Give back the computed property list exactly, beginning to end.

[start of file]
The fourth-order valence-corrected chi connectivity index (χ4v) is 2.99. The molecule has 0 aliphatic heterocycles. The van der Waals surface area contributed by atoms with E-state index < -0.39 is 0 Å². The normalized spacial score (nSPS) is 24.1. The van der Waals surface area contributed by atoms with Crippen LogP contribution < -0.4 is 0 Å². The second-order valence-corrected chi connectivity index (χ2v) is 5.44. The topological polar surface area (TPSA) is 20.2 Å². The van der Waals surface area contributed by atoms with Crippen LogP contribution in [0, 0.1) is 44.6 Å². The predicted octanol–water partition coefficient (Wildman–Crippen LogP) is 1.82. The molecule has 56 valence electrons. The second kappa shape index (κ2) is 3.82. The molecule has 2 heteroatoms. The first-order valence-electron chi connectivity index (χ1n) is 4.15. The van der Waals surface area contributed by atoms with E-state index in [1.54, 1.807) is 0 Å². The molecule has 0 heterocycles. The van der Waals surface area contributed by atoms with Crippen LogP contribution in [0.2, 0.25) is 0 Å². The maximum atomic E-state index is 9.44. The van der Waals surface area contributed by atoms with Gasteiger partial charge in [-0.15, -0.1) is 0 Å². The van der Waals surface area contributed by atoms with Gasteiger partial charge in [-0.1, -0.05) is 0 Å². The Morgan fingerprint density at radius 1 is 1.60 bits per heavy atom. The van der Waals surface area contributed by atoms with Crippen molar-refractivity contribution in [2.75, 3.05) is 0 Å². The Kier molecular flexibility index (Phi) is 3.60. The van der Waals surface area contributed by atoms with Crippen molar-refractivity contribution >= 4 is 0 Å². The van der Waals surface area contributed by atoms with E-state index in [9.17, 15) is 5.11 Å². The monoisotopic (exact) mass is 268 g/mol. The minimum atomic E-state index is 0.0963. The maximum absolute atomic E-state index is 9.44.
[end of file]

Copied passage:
The fourth-order valence-corrected chi connectivity index (χ4v) is 2.99. The molecule has 0 aliphatic heterocycles. The van der Waals surface area contributed by atoms with E-state index < -0.39 is 0 Å². The normalized spacial score (nSPS) is 24.1. The van der Waals surface area contributed by atoms with Crippen LogP contribution < -0.4 is 0 Å². The second-order valence-corrected chi connectivity index (χ2v) is 5.44. The topological polar surface area (TPSA) is 20.2 Å². The van der Waals surface area contributed by atoms with Crippen LogP contribution in [0, 0.1) is 44.6 Å². The predicted octanol–water partition coefficient (Wildman–Crippen LogP) is 1.82. The molecule has 56 valence electrons. The second kappa shape index (κ2) is 3.82. The molecule has 2 heteroatoms. The first-order valence-electron chi connectivity index (χ1n) is 4.15. The van der Waals surface area contributed by atoms with E-state index in [1.54, 1.807) is 0 Å². The molecule has 0 heterocycles. The van der Waals surface area contributed by atoms with Crippen LogP contribution in [0.2, 0.25) is 0 Å². The maximum atomic E-state index is 9.44. The van der Waals surface area contributed by atoms with Gasteiger partial charge in [-0.15, -0.1) is 0 Å². The van der Waals surface area contributed by atoms with Gasteiger partial charge in [-0.1, -0.05) is 0 Å². The Morgan fingerprint density at radius 1 is 1.60 bits per heavy atom. The van der Waals surface area contributed by atoms with Crippen molar-refractivity contribution in [2.75, 3.05) is 0 Å². The Kier molecular flexibility index (Phi) is 3.60. The van der Waals surface area contributed by atoms with Crippen molar-refractivity contribution >= 4 is 0 Å². The van der Waals surface area contributed by atoms with E-state index in [9.17, 15) is 5.11 Å². The monoisotopic (exact) mass is 268 g/mol. The minimum atomic E-state index is 0.0963. The maximum absolute atomic E-state index is 9.44.